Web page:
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Former Diplomat: U.S. Should Step Back From Ukrainian Crisis

Vladimir Yaitskiy
Creative Commons

The U.S. should allow others to take the lead in the Ukrainian crisis, according to former state department diplomat and foreign policy analyst E.Wayne Merry

After months of violence in Ukraine that has so far left more than 3,000 dead, the country is still in an uneasy state of standoff with its giant neighbor, Russia. President Petro Poroshenko called a cease-fire between government and Russian backed rebel groups at the beginning of September, and Kiev has temporarily granted more autonomy to the rebel held regions in the east of the country.

So far, Washington has ruled out military aid to Ukraine. “It may sound heretical to say so, but I really think the United States has a relatively small role to play in Ukraine,” said E.Wayne Merry, now a senior fellow at the American Foreign Policy Council. He said the really difficult phase of the conflict is still to come. "It’s now in the hands that it should be in," he said, "which is between the government in Kiev, the government in Moscow, the various groups in Ukraine both east and west, and the European Union."

Credit American Foreign Policy Council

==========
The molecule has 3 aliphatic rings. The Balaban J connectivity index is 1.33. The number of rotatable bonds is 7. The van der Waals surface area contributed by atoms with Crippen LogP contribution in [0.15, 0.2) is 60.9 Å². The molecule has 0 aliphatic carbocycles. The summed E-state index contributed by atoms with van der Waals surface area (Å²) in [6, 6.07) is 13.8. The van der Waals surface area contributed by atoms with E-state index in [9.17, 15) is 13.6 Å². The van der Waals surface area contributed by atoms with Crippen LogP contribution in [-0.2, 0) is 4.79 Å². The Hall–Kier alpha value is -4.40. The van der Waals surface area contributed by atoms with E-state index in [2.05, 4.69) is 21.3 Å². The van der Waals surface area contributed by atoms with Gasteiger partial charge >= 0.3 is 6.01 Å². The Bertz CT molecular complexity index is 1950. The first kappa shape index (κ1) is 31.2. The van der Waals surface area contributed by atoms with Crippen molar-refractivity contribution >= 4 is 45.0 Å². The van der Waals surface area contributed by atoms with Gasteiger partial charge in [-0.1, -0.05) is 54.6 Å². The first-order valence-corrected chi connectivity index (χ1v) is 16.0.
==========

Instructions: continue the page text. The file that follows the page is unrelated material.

E.Wayne Merry

Merry visited Connecticut recently to give a talk on the Ukrainian crisis. He said the ceding of autonomy to the Donbass region in the east is undoubtedly an infringement of Ukrainian sovereignty, but it’s also a smart move on the part of Kiev, which needs a period of peace to begin rebuilding its economy.

“I think what we’re going to see is a political settlement of a kind that will really be unacceptable to most people in Ukraine, but to which they have no practical alternative,” said Merry.

Merry was a U.S. diplomat in Moscow at the time of the breakup of the Soviet Union. He said many of the problems currently surfacing in Ukraine have their origins at the time of the country’s independence in the early 1990s, when the fate of eastern Ukraine was also hotly debated. However the current crisis is resolved, he said, it’s very unlikely to be the last conflict we see in the region. "I think that, in many ways," he said, "the 21st century is going to be marked by a lot of national and regional conflicts in the former Soviet space, in the same way that the 20th century was by the results of the break up of other empires."

Ukraine expects to hold parliamentary elections next month.

Harriet Jones is Managing Editor for Connecticut Public Radio, overseeing the coverage of daily stories from our busy newsroom.

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